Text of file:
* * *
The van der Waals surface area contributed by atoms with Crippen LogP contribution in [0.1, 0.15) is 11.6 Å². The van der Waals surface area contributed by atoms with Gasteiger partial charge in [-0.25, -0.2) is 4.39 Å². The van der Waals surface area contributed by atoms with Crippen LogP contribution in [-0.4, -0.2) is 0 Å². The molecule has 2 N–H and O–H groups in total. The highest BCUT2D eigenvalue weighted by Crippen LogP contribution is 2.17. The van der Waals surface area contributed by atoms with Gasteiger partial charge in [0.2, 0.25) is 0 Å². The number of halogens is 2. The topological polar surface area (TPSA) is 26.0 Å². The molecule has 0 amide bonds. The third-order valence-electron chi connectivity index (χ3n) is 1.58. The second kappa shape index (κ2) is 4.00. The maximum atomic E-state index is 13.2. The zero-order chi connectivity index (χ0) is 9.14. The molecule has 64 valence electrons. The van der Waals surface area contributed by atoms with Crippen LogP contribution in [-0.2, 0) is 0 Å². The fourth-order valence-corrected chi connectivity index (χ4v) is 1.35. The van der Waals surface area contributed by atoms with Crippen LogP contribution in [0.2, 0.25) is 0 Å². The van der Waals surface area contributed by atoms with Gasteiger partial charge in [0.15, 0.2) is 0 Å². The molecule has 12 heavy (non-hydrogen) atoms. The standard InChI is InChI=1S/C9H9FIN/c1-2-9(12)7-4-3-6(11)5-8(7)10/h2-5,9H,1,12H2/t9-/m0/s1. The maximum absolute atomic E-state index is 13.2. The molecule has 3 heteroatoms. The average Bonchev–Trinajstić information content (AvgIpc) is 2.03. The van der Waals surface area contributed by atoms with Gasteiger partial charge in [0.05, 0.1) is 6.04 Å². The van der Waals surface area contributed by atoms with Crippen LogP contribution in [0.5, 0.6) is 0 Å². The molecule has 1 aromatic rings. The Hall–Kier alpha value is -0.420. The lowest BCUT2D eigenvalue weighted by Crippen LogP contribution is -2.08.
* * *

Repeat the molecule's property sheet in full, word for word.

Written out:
The van der Waals surface area contributed by atoms with Crippen LogP contribution in [0.1, 0.15) is 11.6 Å². The van der Waals surface area contributed by atoms with Gasteiger partial charge in [-0.25, -0.2) is 4.39 Å². The van der Waals surface area contributed by atoms with Crippen LogP contribution in [-0.4, -0.2) is 0 Å². The molecule has 2 N–H and O–H groups in total. The highest BCUT2D eigenvalue weighted by Crippen LogP contribution is 2.17. The van der Waals surface area contributed by atoms with Gasteiger partial charge in [0.2, 0.25) is 0 Å². The number of halogens is 2. The topological polar surface area (TPSA) is 26.0 Å². The molecule has 0 amide bonds. The third-order valence-electron chi connectivity index (χ3n) is 1.58. The second kappa shape index (κ2) is 4.00. The maximum atomic E-state index is 13.2. The zero-order chi connectivity index (χ0) is 9.14. The molecule has 64 valence electrons. The van der Waals surface area contributed by atoms with Crippen LogP contribution in [-0.2, 0) is 0 Å². The fourth-order valence-corrected chi connectivity index (χ4v) is 1.35. The van der Waals surface area contributed by atoms with Crippen LogP contribution in [0.2, 0.25) is 0 Å². The van der Waals surface area contributed by atoms with Gasteiger partial charge in [0.15, 0.2) is 0 Å². The molecule has 12 heavy (non-hydrogen) atoms. The standard InChI is InChI=1S/C9H9FIN/c1-2-9(12)7-4-3-6(11)5-8(7)10/h2-5,9H,1,12H2/t9-/m0/s1. The maximum absolute atomic E-state index is 13.2. The molecule has 3 heteroatoms. The average Bonchev–Trinajstić information content (AvgIpc) is 2.03. The van der Waals surface area contributed by atoms with Gasteiger partial charge in [0.05, 0.1) is 6.04 Å². The van der Waals surface area contributed by atoms with Crippen LogP contribution in [0.5, 0.6) is 0 Å². The molecule has 1 aromatic rings. The Hall–Kier alpha value is -0.420. The lowest BCUT2D eigenvalue weighted by Crippen LogP contribution is -2.08.